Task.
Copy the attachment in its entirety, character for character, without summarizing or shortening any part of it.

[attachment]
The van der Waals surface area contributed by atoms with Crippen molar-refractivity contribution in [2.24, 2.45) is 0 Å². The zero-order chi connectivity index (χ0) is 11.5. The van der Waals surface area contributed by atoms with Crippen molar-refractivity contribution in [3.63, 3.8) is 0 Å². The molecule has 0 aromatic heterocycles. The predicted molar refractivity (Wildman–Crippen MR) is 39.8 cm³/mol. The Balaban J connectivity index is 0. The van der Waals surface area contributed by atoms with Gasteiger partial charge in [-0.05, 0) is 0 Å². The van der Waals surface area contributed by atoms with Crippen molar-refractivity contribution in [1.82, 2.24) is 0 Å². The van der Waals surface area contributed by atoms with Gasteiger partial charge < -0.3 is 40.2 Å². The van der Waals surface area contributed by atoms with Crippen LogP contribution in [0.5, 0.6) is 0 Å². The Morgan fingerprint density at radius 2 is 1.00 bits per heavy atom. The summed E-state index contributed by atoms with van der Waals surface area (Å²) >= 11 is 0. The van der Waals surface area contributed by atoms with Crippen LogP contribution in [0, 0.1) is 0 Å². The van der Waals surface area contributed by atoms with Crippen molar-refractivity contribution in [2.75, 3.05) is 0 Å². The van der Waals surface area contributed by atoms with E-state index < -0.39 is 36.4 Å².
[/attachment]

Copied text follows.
The van der Waals surface area contributed by atoms with Crippen molar-refractivity contribution in [2.24, 2.45) is 0 Å². The zero-order chi connectivity index (χ0) is 11.5. The van der Waals surface area contributed by atoms with Crippen molar-refractivity contribution in [3.63, 3.8) is 0 Å². The molecule has 0 aromatic heterocycles. The predicted molar refractivity (Wildman–Crippen MR) is 39.8 cm³/mol. The Balaban J connectivity index is 0. The van der Waals surface area contributed by atoms with Gasteiger partial charge in [-0.05, 0) is 0 Å². The van der Waals surface area contributed by atoms with Crippen molar-refractivity contribution in [1.82, 2.24) is 0 Å². The van der Waals surface area contributed by atoms with Gasteiger partial charge < -0.3 is 40.2 Å². The van der Waals surface area contributed by atoms with Crippen LogP contribution in [0.5, 0.6) is 0 Å². The Morgan fingerprint density at radius 2 is 1.00 bits per heavy atom. The summed E-state index contributed by atoms with van der Waals surface area (Å²) >= 11 is 0. The van der Waals surface area contributed by atoms with Crippen LogP contribution in [0, 0.1) is 0 Å². The van der Waals surface area contributed by atoms with Crippen molar-refractivity contribution in [2.75, 3.05) is 0 Å². The van der Waals surface area contributed by atoms with E-state index < -0.39 is 36.4 Å².